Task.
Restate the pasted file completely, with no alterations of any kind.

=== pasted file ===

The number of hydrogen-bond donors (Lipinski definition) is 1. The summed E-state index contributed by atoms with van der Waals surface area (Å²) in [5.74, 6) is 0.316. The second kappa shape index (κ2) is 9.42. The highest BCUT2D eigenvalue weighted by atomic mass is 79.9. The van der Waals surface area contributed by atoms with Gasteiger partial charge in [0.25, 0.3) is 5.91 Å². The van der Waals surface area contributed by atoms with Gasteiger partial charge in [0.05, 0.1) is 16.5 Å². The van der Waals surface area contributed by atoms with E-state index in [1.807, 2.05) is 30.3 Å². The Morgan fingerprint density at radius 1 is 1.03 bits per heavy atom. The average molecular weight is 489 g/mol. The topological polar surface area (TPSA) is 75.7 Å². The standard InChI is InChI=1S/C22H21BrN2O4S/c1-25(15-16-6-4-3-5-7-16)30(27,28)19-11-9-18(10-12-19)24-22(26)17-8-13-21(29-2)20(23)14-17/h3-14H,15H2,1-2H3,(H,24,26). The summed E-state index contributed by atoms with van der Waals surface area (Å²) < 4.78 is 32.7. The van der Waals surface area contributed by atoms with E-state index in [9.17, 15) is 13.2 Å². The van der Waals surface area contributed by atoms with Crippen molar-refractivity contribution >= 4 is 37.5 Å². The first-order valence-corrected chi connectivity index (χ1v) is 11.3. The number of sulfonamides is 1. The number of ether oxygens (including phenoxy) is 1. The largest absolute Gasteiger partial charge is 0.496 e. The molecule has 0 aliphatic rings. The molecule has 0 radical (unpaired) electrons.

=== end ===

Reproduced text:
The number of hydrogen-bond donors (Lipinski definition) is 1. The summed E-state index contributed by atoms with van der Waals surface area (Å²) in [5.74, 6) is 0.316. The second kappa shape index (κ2) is 9.42. The highest BCUT2D eigenvalue weighted by atomic mass is 79.9. The van der Waals surface area contributed by atoms with Gasteiger partial charge in [0.25, 0.3) is 5.91 Å². The van der Waals surface area contributed by atoms with Gasteiger partial charge in [0.05, 0.1) is 16.5 Å². The van der Waals surface area contributed by atoms with E-state index in [1.807, 2.05) is 30.3 Å². The Morgan fingerprint density at radius 1 is 1.03 bits per heavy atom. The average molecular weight is 489 g/mol. The topological polar surface area (TPSA) is 75.7 Å². The standard InChI is InChI=1S/C22H21BrN2O4S/c1-25(15-16-6-4-3-5-7-16)30(27,28)19-11-9-18(10-12-19)24-22(26)17-8-13-21(29-2)20(23)14-17/h3-14H,15H2,1-2H3,(H,24,26). The summed E-state index contributed by atoms with van der Waals surface area (Å²) < 4.78 is 32.7. The van der Waals surface area contributed by atoms with E-state index in [9.17, 15) is 13.2 Å². The van der Waals surface area contributed by atoms with Crippen molar-refractivity contribution >= 4 is 37.5 Å². The first-order valence-corrected chi connectivity index (χ1v) is 11.3. The number of sulfonamides is 1. The number of ether oxygens (including phenoxy) is 1. The largest absolute Gasteiger partial charge is 0.496 e. The molecule has 0 aliphatic rings. The molecule has 0 radical (unpaired) electrons.